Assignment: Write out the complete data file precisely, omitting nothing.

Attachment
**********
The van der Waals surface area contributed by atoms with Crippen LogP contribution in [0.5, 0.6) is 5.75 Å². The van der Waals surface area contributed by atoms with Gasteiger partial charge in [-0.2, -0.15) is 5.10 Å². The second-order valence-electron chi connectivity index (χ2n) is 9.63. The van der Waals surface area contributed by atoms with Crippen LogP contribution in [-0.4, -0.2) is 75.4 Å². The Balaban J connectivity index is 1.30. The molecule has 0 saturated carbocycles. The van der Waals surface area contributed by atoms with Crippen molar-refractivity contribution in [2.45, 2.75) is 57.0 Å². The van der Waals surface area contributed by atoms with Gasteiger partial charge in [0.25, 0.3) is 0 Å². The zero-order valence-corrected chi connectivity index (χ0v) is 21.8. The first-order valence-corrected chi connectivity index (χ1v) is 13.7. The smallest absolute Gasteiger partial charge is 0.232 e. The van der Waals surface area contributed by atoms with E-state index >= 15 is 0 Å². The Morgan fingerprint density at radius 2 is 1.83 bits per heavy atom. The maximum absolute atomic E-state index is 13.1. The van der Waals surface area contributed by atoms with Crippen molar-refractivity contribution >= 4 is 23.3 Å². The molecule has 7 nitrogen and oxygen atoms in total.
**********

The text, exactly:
The van der Waals surface area contributed by atoms with Crippen LogP contribution in [0.5, 0.6) is 5.75 Å². The van der Waals surface area contributed by atoms with Gasteiger partial charge in [-0.2, -0.15) is 5.10 Å². The second-order valence-electron chi connectivity index (χ2n) is 9.63. The van der Waals surface area contributed by atoms with Crippen LogP contribution in [-0.4, -0.2) is 75.4 Å². The Balaban J connectivity index is 1.30. The molecule has 0 saturated carbocycles. The van der Waals surface area contributed by atoms with Crippen molar-refractivity contribution in [2.45, 2.75) is 57.0 Å². The van der Waals surface area contributed by atoms with Gasteiger partial charge in [0.25, 0.3) is 0 Å². The zero-order valence-corrected chi connectivity index (χ0v) is 21.8. The first-order valence-corrected chi connectivity index (χ1v) is 13.7. The smallest absolute Gasteiger partial charge is 0.232 e. The van der Waals surface area contributed by atoms with E-state index >= 15 is 0 Å². The Morgan fingerprint density at radius 2 is 1.83 bits per heavy atom. The maximum absolute atomic E-state index is 13.1. The van der Waals surface area contributed by atoms with Crippen molar-refractivity contribution >= 4 is 23.3 Å². The molecule has 7 nitrogen and oxygen atoms in total.